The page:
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Undergraduate Creative Writing in the United States: Buying In Isn’t Selling Out

  • Anna Leahy
Part of the Teaching the New English book series (TENEEN)

Abstract

The Association of Writers and Writing Programs (AWP) director, David Fenza, asserts, ‘Creative Writing classes have become among the most popular classes in the humanities’ and member undergraduate programs jumped from 155 in 1984 to 318 just twenty years later.1 The AWP Official Guide to Writing Programs now lists 421 undergraduate programs.2 In addition, a recent report on ‘The Undergraduate English Major’ by the Association of Departments of English (ADE) mentions the addition of Creative Writing as one way that English departments have addressed the drop in percentage of English majors since the 1970s. This report claims, ‘there is at least anecdotal evidence to suggest that when Creative Writing is an option or track within English, it often contributes significantly to the success of the English major’.3 In ADE’s study, ‘Nearly half (49.3%) the chairs identified Creative Writing as second only to literature as the focus chosen by English majors.’4 We are now established as a discipline in universities and colleges and, to some extent, valued. The fear is that, in buying into the academy, we might sell out our art or craft.

Keywords

Undergraduate Program Creative Writer English Department Creative People Teaching Creative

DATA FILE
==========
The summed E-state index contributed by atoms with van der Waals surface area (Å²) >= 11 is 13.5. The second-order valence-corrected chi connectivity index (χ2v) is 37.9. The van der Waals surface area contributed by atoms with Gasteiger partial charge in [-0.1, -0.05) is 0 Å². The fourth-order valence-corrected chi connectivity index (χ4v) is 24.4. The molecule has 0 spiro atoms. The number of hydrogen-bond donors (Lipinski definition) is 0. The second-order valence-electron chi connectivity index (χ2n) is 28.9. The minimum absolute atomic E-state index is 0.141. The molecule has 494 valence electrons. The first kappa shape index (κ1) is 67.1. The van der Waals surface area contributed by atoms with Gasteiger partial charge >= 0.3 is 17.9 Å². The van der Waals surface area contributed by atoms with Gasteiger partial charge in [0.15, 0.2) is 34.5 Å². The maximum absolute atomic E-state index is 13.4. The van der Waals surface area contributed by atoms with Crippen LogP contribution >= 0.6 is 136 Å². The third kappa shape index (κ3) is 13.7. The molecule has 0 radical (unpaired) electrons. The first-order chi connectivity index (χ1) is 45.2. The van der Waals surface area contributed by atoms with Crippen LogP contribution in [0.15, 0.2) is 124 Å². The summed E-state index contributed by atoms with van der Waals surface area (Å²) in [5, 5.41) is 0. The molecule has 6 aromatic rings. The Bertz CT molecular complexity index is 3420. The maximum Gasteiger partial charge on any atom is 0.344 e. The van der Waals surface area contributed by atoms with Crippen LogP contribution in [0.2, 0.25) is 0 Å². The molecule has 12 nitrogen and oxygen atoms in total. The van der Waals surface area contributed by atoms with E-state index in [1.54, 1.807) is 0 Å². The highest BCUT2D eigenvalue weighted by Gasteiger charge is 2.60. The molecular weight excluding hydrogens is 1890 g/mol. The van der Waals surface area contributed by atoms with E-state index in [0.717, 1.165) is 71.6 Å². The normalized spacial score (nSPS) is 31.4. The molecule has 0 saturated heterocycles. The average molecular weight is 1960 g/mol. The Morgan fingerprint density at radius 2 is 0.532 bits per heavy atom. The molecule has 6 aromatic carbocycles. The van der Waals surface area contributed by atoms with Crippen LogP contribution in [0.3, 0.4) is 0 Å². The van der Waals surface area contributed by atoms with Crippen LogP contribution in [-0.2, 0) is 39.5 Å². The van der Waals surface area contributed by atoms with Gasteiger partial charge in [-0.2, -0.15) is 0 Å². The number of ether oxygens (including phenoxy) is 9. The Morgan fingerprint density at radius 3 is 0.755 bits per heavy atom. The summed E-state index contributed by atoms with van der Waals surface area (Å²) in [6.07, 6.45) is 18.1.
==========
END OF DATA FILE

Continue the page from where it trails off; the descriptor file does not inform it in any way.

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Notes

  1. 1.
    David Fenza, ‘About AWP: The Growth of Creative Writing Programs,’ Association of Writers and Writing Programs website, www.awpwriter.org/aboutawp/index.htm(accessed 28 February 2012).Google Scholar
  2. 3.
    Margaret Schramm, et al., ‘The Undergraduate English Major,’ADE Bulletin (Spring/Fall 2003): 68-91. Schramm, p. 72.Google Scholar
  3. 4.
    Jane Ciabattari, ‘A Revolution of Sensibility,’Poets & Writers (Jan./Feb. 2005): 69-72.Google Scholar
  4. 6.
    Francine Prose, Reading Like a Writer: A Guide for People Who Love Books and for Those Who Want to Write Them (New York: HarperCollins, 2006), p. 12.Google Scholar
  5. 7.
    Mary Cantrell, ‘Teaching and Evaluation: Why Bother?’Power and Identity in the Creative Writing Classroom, Ed. Anna Leahy (Clevedon: Multilingual Matters, 2005), p. 71.Google Scholar
  6. 8.
    David Morley, The Cambridge Introduction to Creative Writing (New York: Cambridge University Press, 2007), p. 118.CrossRefGoogle Scholar
  7. 9.
    Nancy C. Andreasen, The Creating Brain: The Neuroscience of Genius (New York: Dana Press, 2005), p. 128.Google Scholar
  8. 10.
    Wallace Stegner, On Teaching and Writing Fiction (New York: Penguin, 2002), p. 52.Google Scholar
  9. 11.
    John Irving, ‘Interview,’The Daily Show with Jon Stewart (Comedy Central, 17 August 2005).Google Scholar
  10. 12.
    Ulrich Kraft, ‘Unleashing Creativity,’Scientific American Mind, 16, 1, (2005): 16-23.CrossRefGoogle Scholar
  11. 13.
    Robert Frost, Robert Frost: Poetry & Prose (New York: Holt, Rinehart and Winston, 1972), p. 393.Google Scholar

Copyright information

© Anna Leahy 2012

Authors and Affiliations

  • Anna Leahy

There are no affiliations available

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